Monday, Jan 24, 2022
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Faith Of Any Kind Cannot Function Without 'Suspension Of Disbelief'

A rational idea of spirituality can heal the split personality syndrome afflicting humanity. Reason is a country India has always belonged to.

Faith Of Any Kind Cannot Function Without 'Suspension Of Disbelief'
Faith Of Any Kind Cannot Function Without 'Suspension Of Disbelief' -

In July 2019, a ‘spiritual’ guru made the outlandish claim of having ordered the “sun to rise 40 minutes late” so he could do his flag-hoisting before sunrise. Of course, according to him, the sun followed the command obediently. Earlier, in another video uploaded in 2016, he can be seen in conversation with a US businessman, a self-appointed guardian-angel of Sanatan Dharma. Both the worthies are discussing a proposal of assuring (of course, for a hefty fee) ­billionaires like Bill Gates a rebirth with similar fortune rather than as a pauper in Africa. They propose to use the ‘jeevatama GPS’ for this purpose. ­Instructively enough, in both the videos, the discussion is neither sarcastic nor metaphorical, but as plainly matter of fact as it can be. The enthusiastically clapping admirers and followers of these worthies are not “uneducated” folk, but English-speaking ­professionals trained in skills like management and technology. They must have learnt in their schooldays that sunrise and sunset are caused by earth’s ­revolution around the sun. Some of them must have also taken pride in the fact that Hindus realised the heliocentric nature of the universe long before the Europeans did.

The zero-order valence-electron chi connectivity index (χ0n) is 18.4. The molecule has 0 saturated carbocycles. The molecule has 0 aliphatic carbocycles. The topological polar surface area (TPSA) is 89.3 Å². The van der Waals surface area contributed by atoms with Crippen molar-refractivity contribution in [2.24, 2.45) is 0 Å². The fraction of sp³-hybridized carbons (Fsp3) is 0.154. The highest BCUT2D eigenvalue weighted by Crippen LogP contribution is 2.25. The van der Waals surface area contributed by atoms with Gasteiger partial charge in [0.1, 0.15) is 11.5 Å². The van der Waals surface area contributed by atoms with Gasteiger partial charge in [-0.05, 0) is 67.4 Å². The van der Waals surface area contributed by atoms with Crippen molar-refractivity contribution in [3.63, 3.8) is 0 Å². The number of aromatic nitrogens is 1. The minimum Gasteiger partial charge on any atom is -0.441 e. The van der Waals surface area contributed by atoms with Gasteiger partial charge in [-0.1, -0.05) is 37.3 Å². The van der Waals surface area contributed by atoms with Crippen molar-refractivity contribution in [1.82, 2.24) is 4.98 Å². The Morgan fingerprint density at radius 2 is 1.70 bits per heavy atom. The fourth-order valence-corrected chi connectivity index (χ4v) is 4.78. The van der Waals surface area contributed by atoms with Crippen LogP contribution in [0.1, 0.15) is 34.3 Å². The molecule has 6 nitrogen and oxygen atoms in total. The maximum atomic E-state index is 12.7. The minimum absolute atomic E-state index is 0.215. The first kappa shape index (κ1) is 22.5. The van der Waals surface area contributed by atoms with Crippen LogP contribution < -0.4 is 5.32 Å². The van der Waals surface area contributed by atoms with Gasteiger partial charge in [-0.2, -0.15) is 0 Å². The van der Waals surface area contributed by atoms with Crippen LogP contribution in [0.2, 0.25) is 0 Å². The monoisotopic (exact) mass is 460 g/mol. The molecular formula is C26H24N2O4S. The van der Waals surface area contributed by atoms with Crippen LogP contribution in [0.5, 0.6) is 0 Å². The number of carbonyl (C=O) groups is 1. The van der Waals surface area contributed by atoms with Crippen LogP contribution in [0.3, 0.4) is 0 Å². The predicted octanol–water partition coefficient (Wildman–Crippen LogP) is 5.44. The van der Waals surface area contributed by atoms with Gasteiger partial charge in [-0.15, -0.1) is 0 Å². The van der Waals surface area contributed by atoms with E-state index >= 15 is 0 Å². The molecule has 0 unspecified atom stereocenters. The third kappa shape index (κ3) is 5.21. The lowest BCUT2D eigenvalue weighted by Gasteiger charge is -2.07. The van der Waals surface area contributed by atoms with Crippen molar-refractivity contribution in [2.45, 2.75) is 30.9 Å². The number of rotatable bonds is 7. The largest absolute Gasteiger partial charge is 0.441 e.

While deliriously clapping for their guru, however, they chose to forget that even a nanosecond’s break in the earth’s perpetual rotation on its axis and revolution around the sun will cause cosmic disorder—‘Mahapralaya’. Surely, jeevatama GPS belongs to the era of IT revolution, but the idea of ­assuring rebirth in similar wealth is ­obviously inspired by the sale of ­indulgences (assurance of a nice place in heavens in return of huge ­donations) by the Roman Catholic Church in ­medieval Europe.

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